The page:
It will be the lack of spiritual preparation.

It will be the focus on discipleship as a product, study or theory and not a process of individual spiritual development.

It will be the insistence on answers that are quick, easy and safe for everyone in the congregation.

It will be forgetting what you are called to do and trying every next “trick” to grow your church.

It will be wishing for different leaders and failing to lead the ones that God has already provided.

It is never the last play that loses the game.

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Filed under church growth, Church Life, church marketing, Jesus, MultiSite Church, pastoral leadership, Uncategorized

Losing Easter… Stop Competing for Attention, Start Collaborating for the Gospel


CrossTrophyMay they all be one, as You, Father, are in Me and I am in You.

May they also be one in Us, so the world may believe You sent Me.

John 17:21

It’s easy to lose perspective at times. As leaders in the church, especially during seasons of high impact, we tend to resort to competition in marketing instead collaboration in outreach.

We work hard for the catchiest series or sermon theme.

We send the biggest, most attractive mailer.

We drop, hide or scatter more eggs than anyone… ever.

We insist on pureness of motive to reach the lost and marginally connected.

However, we invest in coolness of method as we evaluate every other church’s plans against ours.

Emotionally, we are in pursuit of “winning” Easter in our community.

So the challenge for leaders may be to pursue uniqueness over difference, by losing Easter, yet reaching people.

A deep understanding of identity is more valuable than a shallow analyzing of practice. By the way, confidence is much more attractive to the unchurched or dechurched than difference. A secure calling beats an insecure comparing.

Knowing “who we are” and then collaborating, can fuel celebration.

Knowing “why we are different” because we are comparing, can foster separation.

Maybe it’s time to name your uniqueness instead of claim your difference. Starting to do so may be easier than you think.

Begin by asking God, in humility, and a small group of trusted leaders:

  1. What makes us who we are, because of where we are? What are the unique needs and opportunities where God has placed us?
  2. What makes us who we are, because of who we are? What are the unique capabilities and resources that God brings together in us?
  3. What makes us who we are, because of what we are called to accomplish? What particular focus most energizes and animates our leadership?

Uniqueness finds it’s firm foundation in the synthesis of those 3 questions.

Then apply these discoveries to the sermon you are about to preach. Rethink the messaging on your next mailer through this clarity lens. Plan your next community outreach event in light of this deep understanding.

Truth is, comparing and copying is much easier than identifying and innovating.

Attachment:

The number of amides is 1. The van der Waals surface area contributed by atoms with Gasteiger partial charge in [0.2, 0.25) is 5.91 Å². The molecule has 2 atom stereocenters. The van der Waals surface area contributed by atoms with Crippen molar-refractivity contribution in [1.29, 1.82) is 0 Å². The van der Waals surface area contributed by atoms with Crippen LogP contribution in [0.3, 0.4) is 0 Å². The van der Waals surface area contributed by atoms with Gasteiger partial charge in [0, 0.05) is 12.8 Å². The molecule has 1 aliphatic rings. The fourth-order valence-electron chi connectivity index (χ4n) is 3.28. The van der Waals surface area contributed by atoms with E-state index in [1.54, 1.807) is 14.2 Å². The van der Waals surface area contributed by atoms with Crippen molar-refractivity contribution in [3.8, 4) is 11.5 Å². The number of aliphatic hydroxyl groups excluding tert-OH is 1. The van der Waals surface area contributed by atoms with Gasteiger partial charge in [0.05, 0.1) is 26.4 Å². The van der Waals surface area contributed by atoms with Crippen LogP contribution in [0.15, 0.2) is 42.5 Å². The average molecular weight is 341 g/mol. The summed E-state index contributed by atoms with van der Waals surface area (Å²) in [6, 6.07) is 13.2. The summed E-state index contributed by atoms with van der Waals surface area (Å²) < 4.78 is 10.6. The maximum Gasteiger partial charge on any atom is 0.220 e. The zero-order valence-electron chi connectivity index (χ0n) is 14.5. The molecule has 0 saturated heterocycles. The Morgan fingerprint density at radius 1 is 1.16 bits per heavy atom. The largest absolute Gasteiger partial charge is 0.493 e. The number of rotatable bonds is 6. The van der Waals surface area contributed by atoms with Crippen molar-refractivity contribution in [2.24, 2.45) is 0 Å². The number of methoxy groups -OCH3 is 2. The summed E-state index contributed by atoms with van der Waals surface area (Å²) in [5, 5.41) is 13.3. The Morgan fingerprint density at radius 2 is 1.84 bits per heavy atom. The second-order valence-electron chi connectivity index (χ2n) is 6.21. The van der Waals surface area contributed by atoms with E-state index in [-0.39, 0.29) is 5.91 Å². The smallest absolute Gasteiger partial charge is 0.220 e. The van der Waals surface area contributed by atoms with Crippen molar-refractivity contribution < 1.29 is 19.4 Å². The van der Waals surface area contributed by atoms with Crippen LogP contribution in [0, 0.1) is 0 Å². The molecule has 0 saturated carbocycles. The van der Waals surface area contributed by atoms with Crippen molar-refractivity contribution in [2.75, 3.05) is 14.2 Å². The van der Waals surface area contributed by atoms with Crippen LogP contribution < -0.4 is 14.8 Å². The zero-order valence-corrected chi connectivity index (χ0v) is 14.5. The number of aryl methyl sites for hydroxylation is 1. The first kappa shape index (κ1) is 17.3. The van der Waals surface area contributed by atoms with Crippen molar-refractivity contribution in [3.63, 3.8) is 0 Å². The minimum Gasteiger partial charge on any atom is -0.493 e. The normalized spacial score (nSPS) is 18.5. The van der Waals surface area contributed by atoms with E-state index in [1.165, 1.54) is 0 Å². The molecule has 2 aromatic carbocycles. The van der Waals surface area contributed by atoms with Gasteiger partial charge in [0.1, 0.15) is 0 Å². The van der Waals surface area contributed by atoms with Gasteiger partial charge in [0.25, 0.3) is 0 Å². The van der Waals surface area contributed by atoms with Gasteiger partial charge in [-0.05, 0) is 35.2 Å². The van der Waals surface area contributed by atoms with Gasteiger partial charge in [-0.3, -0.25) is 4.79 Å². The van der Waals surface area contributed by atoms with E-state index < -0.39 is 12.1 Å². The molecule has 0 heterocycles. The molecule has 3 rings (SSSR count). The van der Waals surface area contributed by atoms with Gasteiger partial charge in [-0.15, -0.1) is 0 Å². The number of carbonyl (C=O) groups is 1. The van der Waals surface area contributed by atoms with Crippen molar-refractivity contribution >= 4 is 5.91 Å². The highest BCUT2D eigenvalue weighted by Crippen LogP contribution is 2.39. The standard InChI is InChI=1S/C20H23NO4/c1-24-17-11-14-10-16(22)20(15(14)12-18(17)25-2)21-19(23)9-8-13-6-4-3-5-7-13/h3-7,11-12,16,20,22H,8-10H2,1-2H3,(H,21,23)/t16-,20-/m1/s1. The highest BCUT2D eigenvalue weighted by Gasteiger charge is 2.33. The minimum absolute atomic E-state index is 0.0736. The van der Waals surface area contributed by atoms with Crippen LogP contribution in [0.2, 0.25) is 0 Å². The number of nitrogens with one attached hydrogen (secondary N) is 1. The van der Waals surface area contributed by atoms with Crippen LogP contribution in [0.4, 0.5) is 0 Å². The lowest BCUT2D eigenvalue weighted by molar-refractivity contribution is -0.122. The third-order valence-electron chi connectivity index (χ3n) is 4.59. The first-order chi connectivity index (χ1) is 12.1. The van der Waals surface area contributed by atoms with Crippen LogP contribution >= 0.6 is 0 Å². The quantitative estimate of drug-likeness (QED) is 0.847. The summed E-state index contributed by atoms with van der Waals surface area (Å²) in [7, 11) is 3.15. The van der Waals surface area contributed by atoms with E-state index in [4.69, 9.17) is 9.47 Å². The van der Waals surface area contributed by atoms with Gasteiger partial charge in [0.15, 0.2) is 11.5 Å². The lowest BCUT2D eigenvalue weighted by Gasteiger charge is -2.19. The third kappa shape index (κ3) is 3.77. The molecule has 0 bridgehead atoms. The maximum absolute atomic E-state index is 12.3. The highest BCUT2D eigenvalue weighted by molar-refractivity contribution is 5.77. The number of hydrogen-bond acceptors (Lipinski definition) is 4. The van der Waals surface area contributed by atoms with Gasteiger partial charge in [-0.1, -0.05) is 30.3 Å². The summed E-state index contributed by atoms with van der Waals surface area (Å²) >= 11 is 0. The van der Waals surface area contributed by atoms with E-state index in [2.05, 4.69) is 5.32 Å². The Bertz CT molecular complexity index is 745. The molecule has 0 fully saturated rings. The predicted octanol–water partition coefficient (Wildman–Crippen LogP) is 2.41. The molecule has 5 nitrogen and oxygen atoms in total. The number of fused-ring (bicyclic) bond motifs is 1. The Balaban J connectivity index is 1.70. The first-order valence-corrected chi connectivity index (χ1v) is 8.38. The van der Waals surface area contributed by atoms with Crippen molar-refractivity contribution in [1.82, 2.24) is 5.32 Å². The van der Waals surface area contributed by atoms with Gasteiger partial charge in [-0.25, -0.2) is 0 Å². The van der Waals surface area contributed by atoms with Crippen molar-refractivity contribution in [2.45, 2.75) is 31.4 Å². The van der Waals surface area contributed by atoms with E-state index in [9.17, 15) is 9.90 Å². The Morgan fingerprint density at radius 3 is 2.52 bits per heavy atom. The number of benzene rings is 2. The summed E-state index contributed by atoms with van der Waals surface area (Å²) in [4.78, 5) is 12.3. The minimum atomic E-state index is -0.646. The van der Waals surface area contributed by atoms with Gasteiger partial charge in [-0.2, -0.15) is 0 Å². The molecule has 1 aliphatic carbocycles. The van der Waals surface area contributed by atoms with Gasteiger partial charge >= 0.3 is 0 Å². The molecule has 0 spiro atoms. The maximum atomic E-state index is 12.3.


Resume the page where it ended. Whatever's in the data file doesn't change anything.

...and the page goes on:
However, God is glorified and disciples are made in our community when we choose, as Jesus prayed, collaboration around the Gospel instead of competition for attention.

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One Crazy Summer

bigyellowtruckThis has been the most intense, busiest and challenging season of my life, Kelly & I’s marriage, and our family. So, I will not even try to pretend I was intentionally taking a hiatus away from the Launch Clarity blog – I just have not had the energy to rustle up some writing.

In the last 4 months, since the last post, we have:

– Sold and packed up a house we loved in the Houston, TX area

– Once again, left behind a part of our hearts in close friendships we have made along the journey

– Lived with friends and family – much of that time everyone in the same room, and on mattresses on the floor

– Driven halfway across the country to replant our family in Middle Tennessee

– Bought a house that I had not seen until 3 hours before our closing

– Repainted, re-carpeted and moved all of our junk back into said house, well I didn’t move any of it, because I also…

– Broke a kneecap in a dog, boy, asphalt vs. me incident one evening

Throw in a busy travel schedule, serving churches from California to Pennsylvania and everywhere in between, and it has been almost overwhelming at times.

Through it all though, I have learned to trust God, lean-in to His plan and lead-out through His calling.

It has not been easy, but Kelly and I can see His guidance in every moment of this transition we have just made – even the broken kneecap. Along the way, these verses, Isaiah 58:11-12 have sustained me in some of the more challenging moments we have been through. Even now, as I read them again for this post, with one leg propped up, they bring comfort and hope:

The Lord will always lead you,
satisfy you in a parched land,
and strengthen your bones.
You will be like a watered garden
and like a spring whose waters never run dry.
Some of you will rebuild the ancient ruins;
you will restore the foundations laid long ago;
you will be called the repairer of broken walls,
the restorer of streets where people live.

My prayer, as this next school year starts up, one crazy summer winds down and we all look to what God has ahead, that the call to rebuild, repair and restore the broken and lost would inspire and motivate you as much as it does me.